The government just doesn't listen …
We told the National Highway Traffic Safety Administration (NHTSA) in 2005 and again in 2007 how it could improve its auto crash test information program. (This information gives car buyers an idea of how safe a vehicle is.) The Government Accountability Office told the agency similar things in 2005 too. So you would think that NHTSA would have heeded the advice and really strengthened this program, which has been sorely out of date for years. But no. NHTSA today, in announcing improvements to the program, still didn’t address glaring omissions.
What’s missing is pretty important. Here’s what the program, known as the New Car Assessment Program, or NCAP, doesn’t do: It doesn’t include a real-world crash test to determine a vehicle’s safety in a rollover. It doesn’t test for vehicle performance in rear crashes and pedestrian crashes, and it doesn’t test child safety restraints. It doesn’t measure the compatibility of vehicles on the road, which is particularly important given all the talll, hulking SUVs around.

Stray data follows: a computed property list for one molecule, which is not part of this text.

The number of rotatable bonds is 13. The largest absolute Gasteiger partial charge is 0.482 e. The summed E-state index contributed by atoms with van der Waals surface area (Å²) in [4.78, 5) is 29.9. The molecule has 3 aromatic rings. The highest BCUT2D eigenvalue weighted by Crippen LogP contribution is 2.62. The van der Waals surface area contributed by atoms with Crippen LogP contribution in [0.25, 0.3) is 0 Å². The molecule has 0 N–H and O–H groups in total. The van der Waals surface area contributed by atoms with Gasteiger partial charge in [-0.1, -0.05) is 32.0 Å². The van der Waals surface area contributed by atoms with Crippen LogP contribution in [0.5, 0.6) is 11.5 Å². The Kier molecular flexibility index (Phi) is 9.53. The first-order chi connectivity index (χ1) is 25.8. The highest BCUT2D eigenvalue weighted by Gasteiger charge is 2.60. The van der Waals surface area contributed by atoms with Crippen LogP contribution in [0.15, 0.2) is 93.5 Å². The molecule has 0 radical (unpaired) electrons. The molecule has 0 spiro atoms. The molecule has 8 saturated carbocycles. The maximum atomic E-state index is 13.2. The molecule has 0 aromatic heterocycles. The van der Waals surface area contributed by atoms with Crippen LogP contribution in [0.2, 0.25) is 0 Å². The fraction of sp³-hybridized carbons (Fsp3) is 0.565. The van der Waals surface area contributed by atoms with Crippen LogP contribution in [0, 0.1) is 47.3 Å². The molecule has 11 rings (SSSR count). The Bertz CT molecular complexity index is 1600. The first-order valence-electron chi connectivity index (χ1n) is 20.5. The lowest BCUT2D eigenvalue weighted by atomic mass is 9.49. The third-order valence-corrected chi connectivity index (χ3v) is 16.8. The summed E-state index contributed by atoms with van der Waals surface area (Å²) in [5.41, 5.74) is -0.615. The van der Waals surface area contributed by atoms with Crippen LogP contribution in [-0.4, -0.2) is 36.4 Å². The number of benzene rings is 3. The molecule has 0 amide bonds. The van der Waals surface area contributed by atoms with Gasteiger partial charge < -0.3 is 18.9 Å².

Our own president, Joan Claybrook, established the NCAP program in 1979 while head of NHTSA. Her idea was not only to provide safety information to car buyers, but also to push auto manufacturers to go beyond the basic safety standards when designing vehicles. Other countries that copied us have surpassed us. Our government is missing a huge opportunity to quickly and easily boost safety. Get more details here.